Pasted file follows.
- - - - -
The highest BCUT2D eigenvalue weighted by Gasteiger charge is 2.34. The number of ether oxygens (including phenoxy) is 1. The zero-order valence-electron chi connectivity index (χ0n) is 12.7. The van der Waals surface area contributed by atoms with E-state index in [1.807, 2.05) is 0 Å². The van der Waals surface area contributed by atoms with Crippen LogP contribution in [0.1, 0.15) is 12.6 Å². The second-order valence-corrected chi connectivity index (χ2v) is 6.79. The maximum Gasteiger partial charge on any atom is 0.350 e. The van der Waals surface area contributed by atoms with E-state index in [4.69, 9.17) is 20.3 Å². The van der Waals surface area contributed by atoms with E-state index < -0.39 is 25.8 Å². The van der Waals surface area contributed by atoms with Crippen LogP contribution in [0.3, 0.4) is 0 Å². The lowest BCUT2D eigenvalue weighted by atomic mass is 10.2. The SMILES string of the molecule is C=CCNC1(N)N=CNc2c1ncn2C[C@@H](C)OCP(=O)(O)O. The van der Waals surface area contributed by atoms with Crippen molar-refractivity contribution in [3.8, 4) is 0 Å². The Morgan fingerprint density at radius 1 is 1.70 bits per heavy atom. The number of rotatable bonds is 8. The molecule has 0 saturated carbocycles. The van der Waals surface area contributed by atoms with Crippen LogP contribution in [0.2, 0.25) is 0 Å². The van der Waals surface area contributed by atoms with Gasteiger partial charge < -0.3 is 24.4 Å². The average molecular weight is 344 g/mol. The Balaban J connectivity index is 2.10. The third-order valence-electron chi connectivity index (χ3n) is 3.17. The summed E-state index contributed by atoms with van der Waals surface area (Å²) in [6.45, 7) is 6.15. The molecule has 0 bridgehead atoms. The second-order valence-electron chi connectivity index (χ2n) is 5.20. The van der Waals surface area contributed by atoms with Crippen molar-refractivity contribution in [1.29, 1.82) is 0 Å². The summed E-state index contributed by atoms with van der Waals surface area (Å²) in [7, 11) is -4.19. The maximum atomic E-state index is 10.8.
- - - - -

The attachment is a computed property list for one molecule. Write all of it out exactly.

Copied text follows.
The highest BCUT2D eigenvalue weighted by Gasteiger charge is 2.34. The number of ether oxygens (including phenoxy) is 1. The zero-order valence-electron chi connectivity index (χ0n) is 12.7. The van der Waals surface area contributed by atoms with E-state index in [1.807, 2.05) is 0 Å². The van der Waals surface area contributed by atoms with Crippen LogP contribution in [0.1, 0.15) is 12.6 Å². The second-order valence-corrected chi connectivity index (χ2v) is 6.79. The maximum Gasteiger partial charge on any atom is 0.350 e. The van der Waals surface area contributed by atoms with E-state index in [4.69, 9.17) is 20.3 Å². The van der Waals surface area contributed by atoms with E-state index < -0.39 is 25.8 Å². The van der Waals surface area contributed by atoms with Crippen LogP contribution in [0.3, 0.4) is 0 Å². The lowest BCUT2D eigenvalue weighted by atomic mass is 10.2. The SMILES string of the molecule is C=CCNC1(N)N=CNc2c1ncn2C[C@@H](C)OCP(=O)(O)O. The van der Waals surface area contributed by atoms with Crippen molar-refractivity contribution in [3.8, 4) is 0 Å². The Morgan fingerprint density at radius 1 is 1.70 bits per heavy atom. The number of rotatable bonds is 8. The molecule has 0 saturated carbocycles. The van der Waals surface area contributed by atoms with Crippen LogP contribution in [0.2, 0.25) is 0 Å². The van der Waals surface area contributed by atoms with Gasteiger partial charge < -0.3 is 24.4 Å². The average molecular weight is 344 g/mol. The Balaban J connectivity index is 2.10. The third-order valence-electron chi connectivity index (χ3n) is 3.17. The summed E-state index contributed by atoms with van der Waals surface area (Å²) in [6.45, 7) is 6.15. The molecule has 0 bridgehead atoms. The second-order valence-electron chi connectivity index (χ2n) is 5.20. The van der Waals surface area contributed by atoms with Crippen molar-refractivity contribution in [1.29, 1.82) is 0 Å². The summed E-state index contributed by atoms with van der Waals surface area (Å²) in [7, 11) is -4.19. The maximum atomic E-state index is 10.8.